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Press Release

Charlotte Licensed Clinical Social Worker Convicted Of Medicaid Fraud, COVID-19 Relief Fraud, And Money Laundering

For Immediate Release
U.S. Attorney's Office, Western District of North Carolina

CHARLOTTE, N.C. – A Charlotte behavioral health services provider was convicted today by a federal jury following a nine-day trial, for defrauding the South Carolina Medicaid Program (SC Medicaid), falsely obtaining COVID-19 relief funds, and money laundering, announced Dena J. King, U.S. Attorney for the Western District of North Carolina.

Robert M. DeWitt, Special Agent in Charge of the Federal Bureau of Investigation (FBI), Charlotte Division, and Stephanie G. Opet, Director of the South Carolina Medicaid Fraud Control Unit, join U.S. Attorney King in making today’s announcement.

Ashley Nicole Cross, 41, of Charlotte, was found guilty of healthcare fraud, making false statements and writings relating to a healthcare matter, promotional money laundering, wire fraud, and conspiracy.

According to trial evidence—including 25 witnesses and over 600 documents—Cross owned and operated Odyssey Health Group (OHG), a Charlotte-based company, which was enrolled with SC Medicaid to provide outpatient behavioral health services to eligible Medicaid beneficiaries. Under SC Medicaid rules, beneficiaries are allowed to use providers within 25-miles of the South Carolina border, including Charlotte. From 2016 to 2021, Cross’s company submitted fraudulent reimbursement claims to SC Medicaid and its contracted managed care organizations for rehabilitative behavioral health services that were never provided. To carry out the scheme, Cross used the personal identifying information (PII) of qualified SC Medicaid beneficiaries to file reimbursement claims totaling $1.3 million dollars. For some claims, Cross bought the PII of Medicaid beneficiaries she used to submit claims. To further the scheme and to give the appearance that OHG’s fraudulent claims were legitimate, Cross instructed OHG employees to create fake clinical service notes after she filed fraudulent claims in the names of Medicaid beneficiaries.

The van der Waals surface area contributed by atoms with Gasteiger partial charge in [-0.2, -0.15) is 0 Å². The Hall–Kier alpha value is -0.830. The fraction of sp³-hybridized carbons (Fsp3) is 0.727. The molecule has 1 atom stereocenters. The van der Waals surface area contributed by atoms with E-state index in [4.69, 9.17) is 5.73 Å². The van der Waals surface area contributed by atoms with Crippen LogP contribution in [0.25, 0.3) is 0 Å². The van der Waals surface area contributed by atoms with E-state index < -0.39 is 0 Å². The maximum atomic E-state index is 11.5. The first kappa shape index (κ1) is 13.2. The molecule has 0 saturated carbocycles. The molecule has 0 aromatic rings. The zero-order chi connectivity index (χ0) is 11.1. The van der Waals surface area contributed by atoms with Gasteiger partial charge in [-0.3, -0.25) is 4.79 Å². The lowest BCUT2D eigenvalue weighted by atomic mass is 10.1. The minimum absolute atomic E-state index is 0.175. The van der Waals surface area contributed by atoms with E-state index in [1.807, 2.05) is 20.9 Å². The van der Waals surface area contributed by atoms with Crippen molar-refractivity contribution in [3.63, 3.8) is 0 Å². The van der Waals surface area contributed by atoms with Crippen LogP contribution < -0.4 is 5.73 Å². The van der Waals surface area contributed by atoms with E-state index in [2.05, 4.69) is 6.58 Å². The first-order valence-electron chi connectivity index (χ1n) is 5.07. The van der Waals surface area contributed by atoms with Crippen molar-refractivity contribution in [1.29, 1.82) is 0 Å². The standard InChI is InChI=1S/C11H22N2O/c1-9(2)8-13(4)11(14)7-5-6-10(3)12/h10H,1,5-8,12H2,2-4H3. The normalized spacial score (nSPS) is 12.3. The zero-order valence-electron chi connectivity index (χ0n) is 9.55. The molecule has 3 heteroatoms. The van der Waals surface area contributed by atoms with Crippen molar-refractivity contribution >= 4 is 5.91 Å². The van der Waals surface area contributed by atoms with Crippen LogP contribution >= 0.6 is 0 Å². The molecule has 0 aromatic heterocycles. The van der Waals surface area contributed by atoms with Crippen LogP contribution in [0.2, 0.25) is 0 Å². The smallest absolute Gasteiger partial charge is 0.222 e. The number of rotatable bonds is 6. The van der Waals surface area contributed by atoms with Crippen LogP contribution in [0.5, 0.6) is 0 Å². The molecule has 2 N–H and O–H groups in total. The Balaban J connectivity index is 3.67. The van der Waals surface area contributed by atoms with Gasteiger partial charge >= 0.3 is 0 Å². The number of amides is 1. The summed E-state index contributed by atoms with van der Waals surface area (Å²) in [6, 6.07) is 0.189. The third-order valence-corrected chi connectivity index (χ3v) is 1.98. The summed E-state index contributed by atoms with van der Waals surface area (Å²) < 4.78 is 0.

Trial evidence established that in September 2019, Cross was informed of audits of OHG’s Medicaid claims. To cover up the fraud, Cross submitted fictitious patient medical records and made false statements to auditors. Trial evidence further established that Cross engaged in money laundering and used some of the fraudulent proceeds to promote the scheme by paying for Medicaid beneficiary names and PII.

In addition to the Medicaid fraud scheme, evidence showed that from April 3, 2020, to May 14, 2022, Cross executed a scheme to obtain fraudulent Paycheck Protection Program (PPP) loans on behalf of OHG and Gucci International Inc. (Gucci), a purported event planning business owned by Cross’s boyfriend and co-conspirator. To obtain the PPP loans, Cross submitted loan applications and supporting documents that contained false statements regarding OHG’s and Gucci’s payroll expenses, number of employees, and other misrepresentations. Cross obtained more than $287,000 in COVID-19 relief funds for her companies and Gucci. At the time of Gucci’s loan application, Cross’s boyfriend was under indictment for a federal offense.

Cross was remanded into custody after the jury returned its verdict. A federal district court judge will determine Cross’s sentence after considering the U.S. Sentencing Guidelines and other statutory factors. A sentencing date has not been set.

The FBI investigated the case with substantial assistance from the South Carolina Attorney General’s Office, Medicaid Fraud Control Unit, and the Small Business Administration’s Office of Inspector General.

Assistant U.S. Attorneys Michael E. Savage and Cassye Cole, and Special Assistant U.S. Attorney Kristina Fleisch of the U.S. Attorney’s Office in Charlotte prosecuted the case.

Updated May 17, 2024

Financial Fraud
Health Care Fraud